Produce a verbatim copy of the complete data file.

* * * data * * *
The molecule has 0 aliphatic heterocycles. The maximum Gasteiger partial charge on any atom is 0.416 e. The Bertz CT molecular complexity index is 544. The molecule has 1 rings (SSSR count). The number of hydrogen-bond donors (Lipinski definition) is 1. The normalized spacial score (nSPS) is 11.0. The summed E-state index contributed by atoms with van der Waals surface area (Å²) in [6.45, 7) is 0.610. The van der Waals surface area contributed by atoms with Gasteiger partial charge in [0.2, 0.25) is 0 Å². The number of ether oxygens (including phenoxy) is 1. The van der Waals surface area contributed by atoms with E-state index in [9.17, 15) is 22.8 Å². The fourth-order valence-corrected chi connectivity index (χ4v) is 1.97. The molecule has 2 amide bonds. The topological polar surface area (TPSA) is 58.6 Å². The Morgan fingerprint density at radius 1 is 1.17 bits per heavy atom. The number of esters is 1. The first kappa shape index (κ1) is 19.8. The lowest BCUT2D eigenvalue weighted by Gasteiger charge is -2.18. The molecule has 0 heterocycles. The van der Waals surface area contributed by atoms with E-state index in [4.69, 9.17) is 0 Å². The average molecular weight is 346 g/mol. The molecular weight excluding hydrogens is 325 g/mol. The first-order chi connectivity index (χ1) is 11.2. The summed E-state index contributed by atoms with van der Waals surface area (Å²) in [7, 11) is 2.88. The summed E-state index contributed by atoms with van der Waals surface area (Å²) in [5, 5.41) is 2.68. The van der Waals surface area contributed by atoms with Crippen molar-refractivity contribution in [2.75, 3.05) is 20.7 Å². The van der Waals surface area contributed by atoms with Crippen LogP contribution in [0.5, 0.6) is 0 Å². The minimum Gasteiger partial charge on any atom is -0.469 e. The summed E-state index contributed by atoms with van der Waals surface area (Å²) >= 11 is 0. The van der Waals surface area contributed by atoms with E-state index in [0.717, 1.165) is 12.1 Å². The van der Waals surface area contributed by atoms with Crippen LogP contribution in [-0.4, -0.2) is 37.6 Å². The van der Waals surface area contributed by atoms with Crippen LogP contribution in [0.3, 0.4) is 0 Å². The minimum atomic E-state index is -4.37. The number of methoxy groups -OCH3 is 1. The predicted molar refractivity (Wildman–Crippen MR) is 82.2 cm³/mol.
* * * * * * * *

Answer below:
The molecule has 0 aliphatic heterocycles. The maximum Gasteiger partial charge on any atom is 0.416 e. The Bertz CT molecular complexity index is 544. The molecule has 1 rings (SSSR count). The number of hydrogen-bond donors (Lipinski definition) is 1. The normalized spacial score (nSPS) is 11.0. The summed E-state index contributed by atoms with van der Waals surface area (Å²) in [6.45, 7) is 0.610. The van der Waals surface area contributed by atoms with Gasteiger partial charge in [0.2, 0.25) is 0 Å². The number of ether oxygens (including phenoxy) is 1. The van der Waals surface area contributed by atoms with E-state index in [9.17, 15) is 22.8 Å². The fourth-order valence-corrected chi connectivity index (χ4v) is 1.97. The molecule has 2 amide bonds. The topological polar surface area (TPSA) is 58.6 Å². The Morgan fingerprint density at radius 1 is 1.17 bits per heavy atom. The number of esters is 1. The first kappa shape index (κ1) is 19.8. The lowest BCUT2D eigenvalue weighted by Gasteiger charge is -2.18. The molecule has 0 heterocycles. The van der Waals surface area contributed by atoms with E-state index in [4.69, 9.17) is 0 Å². The average molecular weight is 346 g/mol. The molecular weight excluding hydrogens is 325 g/mol. The first-order chi connectivity index (χ1) is 11.2. The summed E-state index contributed by atoms with van der Waals surface area (Å²) in [7, 11) is 2.88. The summed E-state index contributed by atoms with van der Waals surface area (Å²) in [5, 5.41) is 2.68. The van der Waals surface area contributed by atoms with Crippen molar-refractivity contribution in [2.75, 3.05) is 20.7 Å². The van der Waals surface area contributed by atoms with Crippen LogP contribution in [0.5, 0.6) is 0 Å². The minimum Gasteiger partial charge on any atom is -0.469 e. The summed E-state index contributed by atoms with van der Waals surface area (Å²) >= 11 is 0. The van der Waals surface area contributed by atoms with E-state index in [0.717, 1.165) is 12.1 Å². The van der Waals surface area contributed by atoms with Crippen LogP contribution in [-0.4, -0.2) is 37.6 Å². The van der Waals surface area contributed by atoms with Crippen LogP contribution in [0.3, 0.4) is 0 Å². The minimum atomic E-state index is -4.37. The number of methoxy groups -OCH3 is 1. The predicted molar refractivity (Wildman–Crippen MR) is 82.2 cm³/mol.